Amid the current lockdown, instead of the rickshaws being out of use, the community is utilising them for a special purpose – to transport patients. Doctors and health workers can also use them around the clock, so that patients can be reached quickly in an emergency. In addition, the e-rickshaws are helping to deliver food to citizens in need. A call centre has been set up to organise deliveries: when a call comes in, the e-rickshaws immediately deliver food, which is funded through donations.
Safe return to airports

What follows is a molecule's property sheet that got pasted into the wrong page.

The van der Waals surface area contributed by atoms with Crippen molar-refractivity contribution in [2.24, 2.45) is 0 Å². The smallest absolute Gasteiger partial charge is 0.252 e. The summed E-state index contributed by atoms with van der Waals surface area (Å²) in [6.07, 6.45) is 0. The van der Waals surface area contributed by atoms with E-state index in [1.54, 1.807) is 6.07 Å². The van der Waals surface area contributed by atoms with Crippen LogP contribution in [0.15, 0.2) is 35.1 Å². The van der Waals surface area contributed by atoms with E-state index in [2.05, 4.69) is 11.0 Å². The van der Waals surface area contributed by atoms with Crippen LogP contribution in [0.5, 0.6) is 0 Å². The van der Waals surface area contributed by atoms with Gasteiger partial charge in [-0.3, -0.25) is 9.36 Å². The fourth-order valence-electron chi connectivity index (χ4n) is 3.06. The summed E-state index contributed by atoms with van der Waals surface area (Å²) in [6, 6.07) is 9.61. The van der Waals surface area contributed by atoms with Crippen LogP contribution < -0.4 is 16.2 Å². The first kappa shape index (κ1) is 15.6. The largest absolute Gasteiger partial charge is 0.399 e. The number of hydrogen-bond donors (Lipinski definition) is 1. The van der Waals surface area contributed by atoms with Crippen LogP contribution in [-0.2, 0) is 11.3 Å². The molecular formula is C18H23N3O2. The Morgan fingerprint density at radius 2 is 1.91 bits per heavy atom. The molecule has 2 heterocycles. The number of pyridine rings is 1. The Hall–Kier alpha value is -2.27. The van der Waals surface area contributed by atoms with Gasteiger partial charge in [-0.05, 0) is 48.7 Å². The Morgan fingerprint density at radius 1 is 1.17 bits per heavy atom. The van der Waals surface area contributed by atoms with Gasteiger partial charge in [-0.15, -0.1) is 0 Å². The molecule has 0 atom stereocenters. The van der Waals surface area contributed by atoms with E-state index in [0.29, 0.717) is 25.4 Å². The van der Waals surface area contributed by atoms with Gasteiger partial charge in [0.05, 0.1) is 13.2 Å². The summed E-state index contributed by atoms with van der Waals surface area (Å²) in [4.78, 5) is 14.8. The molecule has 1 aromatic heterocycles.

Just like in the rest of the world, air travel in East Africa has been reduced to a minimum in the past few months. Now the region is preparing for an increase in the number of flights. To ensure that everything runs as safely as possible both at airports and in the air despite the pandemic, since the end of May GIZ has been supporting the East African Community (EAC) with implementing special safety training courses on COVID-19 at eight international airports in East Africa. As well as tips on hygiene and disinfection, the training sessions include instructions on using temperature scanners and guidelines on how to handle potentially infected patients. EAC’s Civil Aviation Safety and Security Oversight Agency (CASSOA) is organising the safety training and AMREF Flying Doctors is running the sessions. Among those receiving training are airline employees, medical and security personal, and staff who are responsible for freight and baggage. Experienced personnel from all areas have been selected for the training courses. They are then expected to pass on what they have learned to their colleagues.